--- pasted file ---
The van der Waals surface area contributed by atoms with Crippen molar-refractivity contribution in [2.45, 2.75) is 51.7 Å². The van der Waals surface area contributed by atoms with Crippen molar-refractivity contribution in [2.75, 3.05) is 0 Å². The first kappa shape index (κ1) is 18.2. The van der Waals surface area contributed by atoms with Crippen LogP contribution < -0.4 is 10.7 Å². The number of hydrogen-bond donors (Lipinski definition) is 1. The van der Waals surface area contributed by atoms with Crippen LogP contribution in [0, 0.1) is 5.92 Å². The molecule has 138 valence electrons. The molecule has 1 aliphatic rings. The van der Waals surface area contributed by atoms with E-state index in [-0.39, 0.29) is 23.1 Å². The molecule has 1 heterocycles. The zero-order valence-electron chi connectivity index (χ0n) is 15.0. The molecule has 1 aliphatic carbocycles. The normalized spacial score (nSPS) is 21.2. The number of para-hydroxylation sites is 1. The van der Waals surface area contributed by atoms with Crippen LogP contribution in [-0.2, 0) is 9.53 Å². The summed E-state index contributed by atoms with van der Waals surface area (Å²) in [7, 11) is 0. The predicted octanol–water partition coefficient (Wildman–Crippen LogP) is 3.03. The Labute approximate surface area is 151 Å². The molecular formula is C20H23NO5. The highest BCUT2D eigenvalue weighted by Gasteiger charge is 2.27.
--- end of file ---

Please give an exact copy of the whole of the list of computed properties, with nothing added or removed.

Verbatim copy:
The van der Waals surface area contributed by atoms with Crippen molar-refractivity contribution in [2.45, 2.75) is 51.7 Å². The van der Waals surface area contributed by atoms with Crippen molar-refractivity contribution in [2.75, 3.05) is 0 Å². The first kappa shape index (κ1) is 18.2. The van der Waals surface area contributed by atoms with Crippen LogP contribution < -0.4 is 10.7 Å². The number of hydrogen-bond donors (Lipinski definition) is 1. The van der Waals surface area contributed by atoms with Crippen LogP contribution in [0, 0.1) is 5.92 Å². The molecule has 138 valence electrons. The molecule has 1 aliphatic rings. The van der Waals surface area contributed by atoms with E-state index in [-0.39, 0.29) is 23.1 Å². The molecule has 1 heterocycles. The zero-order valence-electron chi connectivity index (χ0n) is 15.0. The molecule has 1 aliphatic carbocycles. The normalized spacial score (nSPS) is 21.2. The number of para-hydroxylation sites is 1. The van der Waals surface area contributed by atoms with Crippen LogP contribution in [-0.2, 0) is 9.53 Å². The summed E-state index contributed by atoms with van der Waals surface area (Å²) in [7, 11) is 0. The predicted octanol–water partition coefficient (Wildman–Crippen LogP) is 3.03. The Labute approximate surface area is 151 Å². The molecular formula is C20H23NO5. The highest BCUT2D eigenvalue weighted by Gasteiger charge is 2.27.